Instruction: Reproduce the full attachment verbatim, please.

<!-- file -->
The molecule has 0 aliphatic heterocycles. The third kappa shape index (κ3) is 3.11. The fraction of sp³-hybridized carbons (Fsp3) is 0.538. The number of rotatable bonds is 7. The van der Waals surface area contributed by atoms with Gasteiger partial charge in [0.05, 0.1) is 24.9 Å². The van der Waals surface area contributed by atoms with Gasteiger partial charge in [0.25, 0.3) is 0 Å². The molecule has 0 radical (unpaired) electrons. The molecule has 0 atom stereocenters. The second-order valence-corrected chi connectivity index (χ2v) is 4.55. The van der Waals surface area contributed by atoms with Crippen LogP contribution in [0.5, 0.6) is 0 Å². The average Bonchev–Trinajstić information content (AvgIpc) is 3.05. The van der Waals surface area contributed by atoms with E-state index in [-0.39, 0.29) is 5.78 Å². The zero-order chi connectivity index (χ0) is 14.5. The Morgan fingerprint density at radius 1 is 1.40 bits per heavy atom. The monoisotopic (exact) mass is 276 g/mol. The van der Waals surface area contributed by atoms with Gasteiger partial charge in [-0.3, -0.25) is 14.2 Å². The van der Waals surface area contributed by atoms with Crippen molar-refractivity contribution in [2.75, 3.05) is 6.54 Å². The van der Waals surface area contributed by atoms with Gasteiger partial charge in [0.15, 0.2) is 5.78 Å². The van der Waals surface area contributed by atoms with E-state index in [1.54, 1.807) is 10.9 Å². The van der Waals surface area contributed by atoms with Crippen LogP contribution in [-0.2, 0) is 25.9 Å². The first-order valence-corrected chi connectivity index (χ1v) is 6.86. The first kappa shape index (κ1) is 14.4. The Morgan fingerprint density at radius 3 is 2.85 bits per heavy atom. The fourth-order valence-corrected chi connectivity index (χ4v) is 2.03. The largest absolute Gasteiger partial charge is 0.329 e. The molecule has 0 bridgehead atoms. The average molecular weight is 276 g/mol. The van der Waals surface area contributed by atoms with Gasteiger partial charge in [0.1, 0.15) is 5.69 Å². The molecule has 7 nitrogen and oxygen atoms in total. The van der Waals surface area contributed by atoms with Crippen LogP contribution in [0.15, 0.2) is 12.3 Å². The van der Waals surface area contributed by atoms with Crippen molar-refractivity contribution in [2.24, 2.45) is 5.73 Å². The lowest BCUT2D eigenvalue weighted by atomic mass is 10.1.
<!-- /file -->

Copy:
The molecule has 0 aliphatic heterocycles. The third kappa shape index (κ3) is 3.11. The fraction of sp³-hybridized carbons (Fsp3) is 0.538. The number of rotatable bonds is 7. The van der Waals surface area contributed by atoms with Gasteiger partial charge in [0.05, 0.1) is 24.9 Å². The van der Waals surface area contributed by atoms with Gasteiger partial charge in [0.25, 0.3) is 0 Å². The molecule has 0 radical (unpaired) electrons. The molecule has 0 atom stereocenters. The second-order valence-corrected chi connectivity index (χ2v) is 4.55. The van der Waals surface area contributed by atoms with Crippen LogP contribution in [0.5, 0.6) is 0 Å². The average Bonchev–Trinajstić information content (AvgIpc) is 3.05. The van der Waals surface area contributed by atoms with E-state index in [-0.39, 0.29) is 5.78 Å². The zero-order chi connectivity index (χ0) is 14.5. The Morgan fingerprint density at radius 1 is 1.40 bits per heavy atom. The monoisotopic (exact) mass is 276 g/mol. The van der Waals surface area contributed by atoms with Gasteiger partial charge in [-0.3, -0.25) is 14.2 Å². The van der Waals surface area contributed by atoms with Crippen molar-refractivity contribution in [2.75, 3.05) is 6.54 Å². The van der Waals surface area contributed by atoms with Gasteiger partial charge in [0.15, 0.2) is 5.78 Å². The van der Waals surface area contributed by atoms with E-state index in [1.54, 1.807) is 10.9 Å². The van der Waals surface area contributed by atoms with Crippen LogP contribution in [-0.2, 0) is 25.9 Å². The first-order valence-corrected chi connectivity index (χ1v) is 6.86. The first kappa shape index (κ1) is 14.4. The Morgan fingerprint density at radius 3 is 2.85 bits per heavy atom. The fourth-order valence-corrected chi connectivity index (χ4v) is 2.03. The largest absolute Gasteiger partial charge is 0.329 e. The molecule has 0 bridgehead atoms. The average molecular weight is 276 g/mol. The van der Waals surface area contributed by atoms with Gasteiger partial charge in [0.1, 0.15) is 5.69 Å². The molecule has 7 nitrogen and oxygen atoms in total. The van der Waals surface area contributed by atoms with Crippen LogP contribution in [0.15, 0.2) is 12.3 Å². The van der Waals surface area contributed by atoms with Crippen molar-refractivity contribution in [2.24, 2.45) is 5.73 Å². The lowest BCUT2D eigenvalue weighted by atomic mass is 10.1.